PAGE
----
LOOMING LABOR UNREST: Goodell said of the possibility of an uncapped season in ’10, “I don’t believe that will be the case.” Goodell: “Right now our entire focus is how do we make sure we understand our priorities in the collective bargaining process and work to create an agreement.” Goodell said that player costs “increased by $500[M] over 2008 and 2009” (USA TODAY, 3/24). But in St. Louis, Jim Thomas writes the NFL and NFLPA are “edging ever closer” to a labor impasse. The current economic recession “has magnified the issues separating both sides,” and “compounding the issue from an owner’s standpoint is the fact that more and more NFL teams are at least partially financing new stadiums.” Texans Owner Bob McNair: “The owners have more debt; the league has more debt. These stadiums cost so much, and in the past, they were municipally financed.” Goodell: “There’s a lot of risk out there, and that risk is falling on the owners. I think there’s got to be a recognition of the costs that are associated with operating NFL franchises. That includes stadiums. That includes operating teams and building stadiums” (ST. LOUIS POST-DISPATCH, 3/24). McNair added, “We need a structure that works long-term. We can’t expect the fans to pay more and more and more. We have to hold all our expenses down and labor is just one of them” (AP, 3/23).

    BRACING FOR A STOPPAGE:’s Don Banks wrote, “I’ve gotten -- really for the first time -- a growing sense that the league’s impending labor showdown will all but assure a season with no salary cap in 2010, with a decent bet for a subsequent work stoppage in 2011.” People in the league are “not only bracing for an uncapped season, they’re preparing for it as if it’s almost a given at this point.” Patriots Owner Robert Kraft said of an uncapped year, "It's not scary at all to us. There are a lot of pluses to it. It's definitely not a doomsday scenario, and it might have to happen to get things right." One GM said, “I can’t imagine we get a deal before there’s a work stoppage at this point. The players are going to dig in, and that’s where this thing is headed.” An NFL team source said that “some owners have implemented far-reaching contingency plans into their business operations that reflect the potential for no season in 2011.” A league source also indicated that some NFL owners with “particularly huge slices of debt service on the new stadiums that they own and operate have even prepared for a possible work stoppage in 2011 by having ‘Force Majeure’ clauses inserted into their contracts -- which frees one from liability when an extraordinary event or circumstances beyond the control of the parties prevents one from fulfilling their obligations” (, 3/23).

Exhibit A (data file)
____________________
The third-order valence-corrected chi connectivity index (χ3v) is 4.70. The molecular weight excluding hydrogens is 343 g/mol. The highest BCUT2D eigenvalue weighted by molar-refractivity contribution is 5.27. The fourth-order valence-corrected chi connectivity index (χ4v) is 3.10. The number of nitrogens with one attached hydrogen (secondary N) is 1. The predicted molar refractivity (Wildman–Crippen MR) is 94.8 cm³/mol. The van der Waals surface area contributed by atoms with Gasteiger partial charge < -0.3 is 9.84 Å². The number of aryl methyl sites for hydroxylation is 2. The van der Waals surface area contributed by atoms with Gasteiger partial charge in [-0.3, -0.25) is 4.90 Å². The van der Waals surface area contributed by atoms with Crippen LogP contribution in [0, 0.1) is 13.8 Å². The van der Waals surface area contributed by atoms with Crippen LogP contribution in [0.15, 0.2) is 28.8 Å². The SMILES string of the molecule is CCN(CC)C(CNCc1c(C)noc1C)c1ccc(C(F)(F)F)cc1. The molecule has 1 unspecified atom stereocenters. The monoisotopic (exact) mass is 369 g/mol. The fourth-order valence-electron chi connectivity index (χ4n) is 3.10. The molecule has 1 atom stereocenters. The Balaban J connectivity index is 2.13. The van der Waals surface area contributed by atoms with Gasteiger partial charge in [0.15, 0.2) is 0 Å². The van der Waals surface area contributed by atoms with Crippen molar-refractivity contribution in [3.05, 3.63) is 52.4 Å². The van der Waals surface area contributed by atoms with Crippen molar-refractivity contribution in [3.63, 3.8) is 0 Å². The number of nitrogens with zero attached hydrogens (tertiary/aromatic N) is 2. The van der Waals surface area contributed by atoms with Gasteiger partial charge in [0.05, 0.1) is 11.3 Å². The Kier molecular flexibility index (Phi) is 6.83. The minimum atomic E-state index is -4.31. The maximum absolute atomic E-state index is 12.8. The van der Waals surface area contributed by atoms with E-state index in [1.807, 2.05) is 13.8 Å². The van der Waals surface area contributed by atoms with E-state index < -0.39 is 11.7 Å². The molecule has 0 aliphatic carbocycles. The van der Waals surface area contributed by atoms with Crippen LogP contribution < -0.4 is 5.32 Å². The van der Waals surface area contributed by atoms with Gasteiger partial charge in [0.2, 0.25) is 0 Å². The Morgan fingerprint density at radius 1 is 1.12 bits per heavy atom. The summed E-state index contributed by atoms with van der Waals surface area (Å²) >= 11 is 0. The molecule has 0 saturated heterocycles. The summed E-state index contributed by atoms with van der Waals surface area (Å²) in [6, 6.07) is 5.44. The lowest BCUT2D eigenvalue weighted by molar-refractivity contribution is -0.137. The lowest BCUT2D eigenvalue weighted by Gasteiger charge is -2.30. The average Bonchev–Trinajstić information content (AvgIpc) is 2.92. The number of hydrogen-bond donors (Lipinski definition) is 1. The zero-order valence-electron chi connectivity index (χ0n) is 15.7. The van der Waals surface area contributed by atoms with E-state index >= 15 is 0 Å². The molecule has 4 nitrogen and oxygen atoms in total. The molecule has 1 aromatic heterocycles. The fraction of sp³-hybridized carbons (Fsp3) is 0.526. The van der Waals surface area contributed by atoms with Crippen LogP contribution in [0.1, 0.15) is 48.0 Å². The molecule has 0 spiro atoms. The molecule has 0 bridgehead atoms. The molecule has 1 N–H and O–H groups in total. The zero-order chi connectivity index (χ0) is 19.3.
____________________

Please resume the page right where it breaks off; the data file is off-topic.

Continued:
McNair Says People's Spending Habits
    May Not Be The Same As In The Past
    ARE OWNERS POSTURING? In N.Y., Judy Battista writes it is “difficult to tell whether the NFL’s hand-wringing is because the league is suffering or because it is beginning the posturing that will take place during negotiations with the players.” McNair: “We have to recognize that after this, things might not be the way they were before. People, their habits in the future might not be the same as in the past, their spending.” Goodell conceded that he “expected season ticket renewals for 2009 to suffer in some markets” (N.Y. TIMES, 3/24). In L.A., Sam Farmer notes the “focus of Goodell’s state-of-the-league talk to owners Monday was the financial challenges ahead and the innovative thinking required to attack them.” But Farmer wonders, “Are teams truly concerned about their ability to pay the bills in the midst of an economic crisis, or are they merely posturing for what figures to be a nasty battle over sharing revenues with players?” (L.A. TIMES, 3/24). Eagles President Joe Banner: “There certainly are businesses out there who are being much more affected than us. But we’re certainly affected. In an ordinary year, you have some club-seat holders that move or somebody passes away or their economic condition changes. But it’s usually a pretty modest number. This year, it’s more than that.” More Banner: “Our car dealership sponsorship is virtually gone. And that's a very big category. Some of the bank categories are very challenging. To the extent that people that support us are impacted, whether it be a fan or (sponsor), we're impacted" (PHILADELPHIA DAILY NEWS, 3/24).